This week we’ve got GamePro Issue #8, for March of 1990. Our page count has dropped a little bit to 85 pages. On the bright side, the cover art isn’t total crap anymore. Nothing new on the opening ads – just the same ad for Demon Sword we had last issue.
Editorial: GamePro’s Editorial columns are still, well, less talking about the state of the industry, or what they will be doing in the future, but instead telling you things you could have learned if you paid attention to the Table of Contents. I must admit that I always found GamePro to be inferior to EGM in most respects. (more…)
For our next issue of GamePro we skip ahead a few months to issue #7 for February of 1990, billed as their “Insane Sports” issue, which, as you can tell from the cover art, has the dumbest cover art in the history of video game magazines. The issue is about 100 pages long. Our first ad for the issue is for Demon Sword, a Swords-and-Sorcery style adventure game, with one of the most absurdly stupid swords I’ve ever seen in the history fantasy art. To counter act it, we have an ad for Wizards & Warriors II, featuring Fabio on the cover! All things considered, this cover art isn’t too bad. Oh, and we get ads for Operation Wolf, Goal (Jaleco’s soccer game), Stealth ATF another NES Flight Sim, and a 3 page Genesis ad. That’s 8 pages of ads before the actual magazine has started. (more…)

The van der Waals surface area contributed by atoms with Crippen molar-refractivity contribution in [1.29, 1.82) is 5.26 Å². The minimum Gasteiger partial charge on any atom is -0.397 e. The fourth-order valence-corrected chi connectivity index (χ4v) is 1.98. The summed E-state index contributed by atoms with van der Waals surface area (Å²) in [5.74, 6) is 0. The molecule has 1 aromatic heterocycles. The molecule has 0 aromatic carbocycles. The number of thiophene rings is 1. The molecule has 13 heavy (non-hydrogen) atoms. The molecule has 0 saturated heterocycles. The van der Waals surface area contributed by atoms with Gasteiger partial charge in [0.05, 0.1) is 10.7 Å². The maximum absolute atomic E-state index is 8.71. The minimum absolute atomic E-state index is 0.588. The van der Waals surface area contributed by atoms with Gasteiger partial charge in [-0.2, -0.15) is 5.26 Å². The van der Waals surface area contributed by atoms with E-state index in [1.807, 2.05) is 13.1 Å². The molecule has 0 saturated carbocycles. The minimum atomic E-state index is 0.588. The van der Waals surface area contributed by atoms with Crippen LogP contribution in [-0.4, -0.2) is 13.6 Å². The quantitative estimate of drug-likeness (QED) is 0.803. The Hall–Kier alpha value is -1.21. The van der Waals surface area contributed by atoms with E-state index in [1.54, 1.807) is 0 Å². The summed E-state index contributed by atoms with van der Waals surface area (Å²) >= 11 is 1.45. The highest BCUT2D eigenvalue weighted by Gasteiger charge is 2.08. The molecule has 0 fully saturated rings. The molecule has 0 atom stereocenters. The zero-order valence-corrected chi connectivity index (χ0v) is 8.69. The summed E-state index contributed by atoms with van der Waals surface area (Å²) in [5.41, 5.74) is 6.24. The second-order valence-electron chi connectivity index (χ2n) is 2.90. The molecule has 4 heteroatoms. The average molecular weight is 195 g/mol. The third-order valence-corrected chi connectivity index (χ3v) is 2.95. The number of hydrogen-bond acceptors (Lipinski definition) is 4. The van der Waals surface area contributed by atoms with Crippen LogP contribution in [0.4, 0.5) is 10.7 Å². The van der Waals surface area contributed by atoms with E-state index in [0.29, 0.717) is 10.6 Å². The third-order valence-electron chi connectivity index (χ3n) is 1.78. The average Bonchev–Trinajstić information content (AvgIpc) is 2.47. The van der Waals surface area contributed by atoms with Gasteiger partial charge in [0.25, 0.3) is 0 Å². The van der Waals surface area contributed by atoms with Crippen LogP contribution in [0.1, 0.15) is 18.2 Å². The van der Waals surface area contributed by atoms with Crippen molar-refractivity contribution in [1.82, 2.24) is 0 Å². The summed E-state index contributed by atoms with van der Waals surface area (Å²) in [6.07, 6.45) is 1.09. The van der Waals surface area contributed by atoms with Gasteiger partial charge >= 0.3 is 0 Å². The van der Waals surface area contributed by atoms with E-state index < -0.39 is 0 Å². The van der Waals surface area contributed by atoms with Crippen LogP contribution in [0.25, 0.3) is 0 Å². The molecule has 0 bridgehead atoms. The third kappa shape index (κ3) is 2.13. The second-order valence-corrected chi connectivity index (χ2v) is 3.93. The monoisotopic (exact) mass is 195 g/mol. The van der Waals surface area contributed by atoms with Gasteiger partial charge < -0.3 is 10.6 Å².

So, as part of my continuing mission to chart the path of the early days of gaming, and hopefully put those titles available through the Wii’s virtual console or on the shelves of your local game retailer that sells classic games (or available on eBay), I’m also expanding my magazines I’m recapping to GamePro. GamePro is, at present, the only video game magazine on the market that isn’t attached to a retailer (like GameStop and Game Informer). GamePro’s first issue came out in May of 1989, the same month that EGM’s first issue came out. Unlike EGM’s first issue though, the cover art doesn’t specify any particular game, and the magazine is only about 65 pages long, which is a little shorter than EGM’s first issue, but not by much. Our first ad of the magazine is an ad for Atari’s first-party fan club, the Atarian Club. The ad in general looks really dorky – complete with an ultra-scrawny Atari-themed superhero (with cape and Atari-Shield) holding up a moon. The next ad, for Bubble Bobble from Taito, is a step up. (more…)